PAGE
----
First, determine whether it is just and equitable to adjust either party’s property interests. This isn’t as easy as it might sound. Just being married or being in a de facto relationship does not mean you are automatically entitled to a share of your spouse or partner’s assets. I call this step – ‘Should we get involved?’

The second step involves calculating the asset pool – I call this, ‘What have you got?’. At this point, the values of all the assets owned by the parties (separately or jointly) are totalled and then reduced by the total of all liabilities. This produces a net figure, often called ‘the property pool’. This step might be easy to determine, if there are limited assets, or take months (even years) where there are complicated business or trust structures.

The third step involves assessing the parties’ respective contributions to those assets – I call this, ‘What did you do?’. There are several types of contributions the Federal Circuit and Family Court recognises. These include direct and indirect financial contributions, non-financial contributions and contributions made by each party to the welfare of the family.

The fourth step is to consider each party’s future needs – I call this step, ‘What do you need?’. In this step, the Court considers various matters, including the respective ages, health, income, property and financial resources of each party and whether either of them has superannuation or other benefits available.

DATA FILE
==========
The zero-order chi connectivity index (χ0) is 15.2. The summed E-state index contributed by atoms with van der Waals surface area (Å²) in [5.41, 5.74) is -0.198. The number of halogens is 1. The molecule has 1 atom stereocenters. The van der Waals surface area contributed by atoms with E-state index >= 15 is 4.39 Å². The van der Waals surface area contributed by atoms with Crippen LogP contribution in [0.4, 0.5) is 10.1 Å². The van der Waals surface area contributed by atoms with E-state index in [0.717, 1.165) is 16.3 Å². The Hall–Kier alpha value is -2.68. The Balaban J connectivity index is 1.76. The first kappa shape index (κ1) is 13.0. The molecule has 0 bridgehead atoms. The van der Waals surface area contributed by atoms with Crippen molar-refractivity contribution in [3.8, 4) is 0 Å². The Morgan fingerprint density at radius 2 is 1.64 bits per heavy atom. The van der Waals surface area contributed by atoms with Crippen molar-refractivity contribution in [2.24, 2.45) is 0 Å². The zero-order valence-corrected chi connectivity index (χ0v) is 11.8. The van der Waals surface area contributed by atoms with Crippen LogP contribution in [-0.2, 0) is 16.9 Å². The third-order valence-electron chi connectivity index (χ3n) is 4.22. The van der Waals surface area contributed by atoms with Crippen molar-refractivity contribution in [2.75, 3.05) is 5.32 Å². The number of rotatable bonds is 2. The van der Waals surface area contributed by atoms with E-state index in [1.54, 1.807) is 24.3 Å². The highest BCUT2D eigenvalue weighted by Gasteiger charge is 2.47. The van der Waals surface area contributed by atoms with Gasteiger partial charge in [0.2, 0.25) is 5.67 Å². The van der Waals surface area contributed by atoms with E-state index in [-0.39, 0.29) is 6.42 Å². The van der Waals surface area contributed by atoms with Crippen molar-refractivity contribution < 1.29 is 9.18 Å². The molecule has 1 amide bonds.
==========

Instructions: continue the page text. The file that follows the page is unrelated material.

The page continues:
The fifth and final step requires the Court to assess whether the overall outcome is just and equitable – or, as I call it, ‘Did we get it right?’. This is where the parties need to consider issues like whether they have reached an agreement that balances the parties’ respective access to cash assets, property and superannuation and if the overall division is equitable.

So, the more complicated the financial structures, the more complex the needs of any children, whether a business was started before or during a relationship, the length of the relationship, whether someone won the lotto or received an inheritance or had a gambling problem – these all impact on how the property pool will be divided.

While Jeff and Mackenzie Benzos may have had more wealth than almost anyone else on the planet, that doesn’t mean the process of working out how to divide that wealth is any different from how we would approach separation for you.

As with all business owners or investors experiencing separation, Jeff and Mackenzie will have to consider how best to ensure stability when running companies and maintain shareholder confidence. As with all parents experiencing separation, they will have to navigate how to tell their children they are divorcing and how to manage their reactions.

On Divorce Monday it seemed reassuring to many clients that Jeff and Mackenzie Bezos are just like the rest of us.

If you have been considering separation over the Christmas holidays or are wondering how to formalise your separation, let us help. Call us on +61 7 3231 2444.

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This publication is for information only and is not legal advice. You should obtain advice that is specific to your circumstances and not rely on this publication as legal advice. If there are any issues you would like us to advise you on arising from this publication, please let us know.